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January 17, 2012


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Thank you so much, Ms. Andrews and Mr. Lehman! More to come!

--‎as I look at this, the opening of "Notes on the State of Southern Poetry," I hear a chime with Panthea Reid's VQR essay-- a seemingly proleptic sense of the historical and literary importance of Charlottesville and Richmond, some very interesting and pertinent commentary on the construction of anthologies by Lisa Russ Spaar, the state's mystery and legacy of massacre, and astonishingly astute reflections on the Millennial Gathering of New Southern Writers by Lambda winner Brian Teare, especially those pertaining to Ellen Bryant Voigt's clear and determined voice.

And with what particular authority it rings and chimes in Voigt's foreword to CAPTIVE VOICES (, published in Dave Smith's Southern Messenger Poet series as she rightly proclaim Mrs. Taylor "a poet of genius," also associated here with a description of her as "decidedly regional but determinedly universal," an assessment with which all seem in accord.

"Disappearing Act," for example, was first published in the GUARDIAN (, and my thanks to Ross Taylor for permission and to Ernest Hilbert for re-printing this poem on E-Verse Radio (

Winner of the Ruth Lilly Poetry Prize, the PSA William Carlos Williams Book Award, and NBCC Finalist Winner of the National Book Critics Circle Finalist. Where to begin? At the last, I suppose, with yet another always perceptive reader, and a poet I greatly admire, Kevin Prufer: Prufer and Jean Valentine will be among those on a panel devoted to Mrs. Taylor's work at AWP this spring.

There's a beautifully electric citation here, written by Lynn Emmanuel,; and a highly revelatory new essay from SHENANDOAH, "Always Reclusive," by Elizabeth Meade Howard (

Matt Schudel's obituary in the WASHINGTON POST is more distanced, obviously, but quotations he uses and almost lyrical candor of some of his remarks are reminiscent of his subject's own mien and work: CHAPTER 16, based in Nashville, blends a chorus of poets and writers around the country in "A Brilliant Light Around the Corner":

With Mrs. Taylor's death, the polish and poised, if obliquely scathing commentary of her friend Betty Adcock in Part Two of "Notes on the State of Southern Poetry," gained added resonance indeed ( No poet denies that she comes from a certain place and time, but even "she" has not fully outgrown its pejorative nature (Viva VIDA!, and its founders, Erin Belieu and Cate Marvin, also Percival Everett for "Freedom's Just Another Word for Nothing Left to Lose," and Jericho Brown for posting on his Facebook page, where I first saw it--’s-just-another-word-for-nothing-left-to-lose); thus, when added to "Southern," racial constructs seem to disappear and leave behind, if not barbs, than Randall Jarrell's barbed but finally tragic statement as part of his introduction to Mrs. Taylor's first book, A WILDERNESS OF LADIES: "The world is a cage for women, and inside it the woman makes of herself her own cage." When he won the National Book Award that year, Jarrell publicly averred that the prize rightfully belonged to his former student, from whom he had learned more, he also declared, than he could have possibly taught her. Would we have "The Woman at the Washington Zoo" without Mrs. Taylor's influence? I confess to a certain delight that Valentine shared my long-held opinion that the answer is "no!"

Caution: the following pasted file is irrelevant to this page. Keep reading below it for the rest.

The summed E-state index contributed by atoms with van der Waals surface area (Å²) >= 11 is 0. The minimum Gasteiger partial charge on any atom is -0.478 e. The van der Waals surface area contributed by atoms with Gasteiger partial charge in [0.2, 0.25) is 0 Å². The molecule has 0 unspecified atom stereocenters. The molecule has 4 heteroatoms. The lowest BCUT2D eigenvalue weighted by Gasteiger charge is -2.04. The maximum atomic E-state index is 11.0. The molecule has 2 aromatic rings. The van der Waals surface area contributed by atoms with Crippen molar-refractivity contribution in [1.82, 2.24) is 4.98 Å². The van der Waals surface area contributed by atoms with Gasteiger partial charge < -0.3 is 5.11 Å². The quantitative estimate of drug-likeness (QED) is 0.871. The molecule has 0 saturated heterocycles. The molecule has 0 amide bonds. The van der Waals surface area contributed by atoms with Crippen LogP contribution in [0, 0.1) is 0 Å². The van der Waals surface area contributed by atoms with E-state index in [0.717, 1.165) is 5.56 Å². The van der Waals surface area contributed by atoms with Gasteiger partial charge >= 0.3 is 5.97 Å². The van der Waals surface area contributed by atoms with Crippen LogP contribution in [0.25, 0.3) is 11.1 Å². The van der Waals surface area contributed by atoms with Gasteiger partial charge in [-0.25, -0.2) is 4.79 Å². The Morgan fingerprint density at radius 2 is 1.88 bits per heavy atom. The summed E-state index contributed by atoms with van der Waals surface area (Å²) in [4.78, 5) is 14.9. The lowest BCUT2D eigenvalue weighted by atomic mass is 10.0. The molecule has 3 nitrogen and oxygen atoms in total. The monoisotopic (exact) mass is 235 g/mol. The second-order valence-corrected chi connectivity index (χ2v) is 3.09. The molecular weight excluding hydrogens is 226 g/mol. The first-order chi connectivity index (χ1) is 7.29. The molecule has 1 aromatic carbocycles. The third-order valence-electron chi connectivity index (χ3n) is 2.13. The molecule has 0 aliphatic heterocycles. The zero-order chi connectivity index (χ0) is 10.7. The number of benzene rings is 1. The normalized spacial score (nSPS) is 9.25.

Which is why I appreciate so very much Valentine's editing THE LIGHTHOUSE KEEPER, a collection of essays on Mrs. Taylor's work: like Richard Howard's and Adrienne Rich's advocacy, many readers came--and more, I feel sure, will come--to the poems without preconceptions, yes, even those who might not pick up a collection with "Southern" associated with its maker or press. Thus, finally, my thanks to Amy Guth, who mentioned the word not once in her CHICAGO TRIBUNE celebration of Mrs. Taylor's being awarded the Lilly Prize from the Poetry Foundation in 2010 (-; and again and again to David Lehman and David Yezzi, for their efforts, early and now, in "telling the world":

P.S. How could I have missed Nin Andrew's own post?-- I laughed and I cried, and she sent me a message saying "No! Mrs. Taylor never thought of a better word!" Nor can I, I'm afraid.

P.P.S. Nor did I even quote Andrews correctly! I'm sorry! While it's true that I both laughed and cried, I sent a message through Andrews's b-site demanding "I must know! Did she ever come up with a better word?!"

January 25, 2012 3:39 AM

Nin Andrews said...
"No, she never did!"


"I don't think of myself as a Southern writer, though I fiercely love the part of North Carolina I am a product of, and my poems obviously reflect that world of backwoods Southern characters, the poverty of the rural South during the Depression years, handed family stories, and the echoes of hymns and Scriptures from Southern country churches. I feel there is danger that self-conscious Southernness, like gimmicks, can be used to cover emptiness. Great poets, of course--Yeats and Frost--have a borderline provincialism, and I love the Irish flavor of Eavan Boland, the New York City of Anne Winters, and the North Carolina specificity of Joan Cockrell New.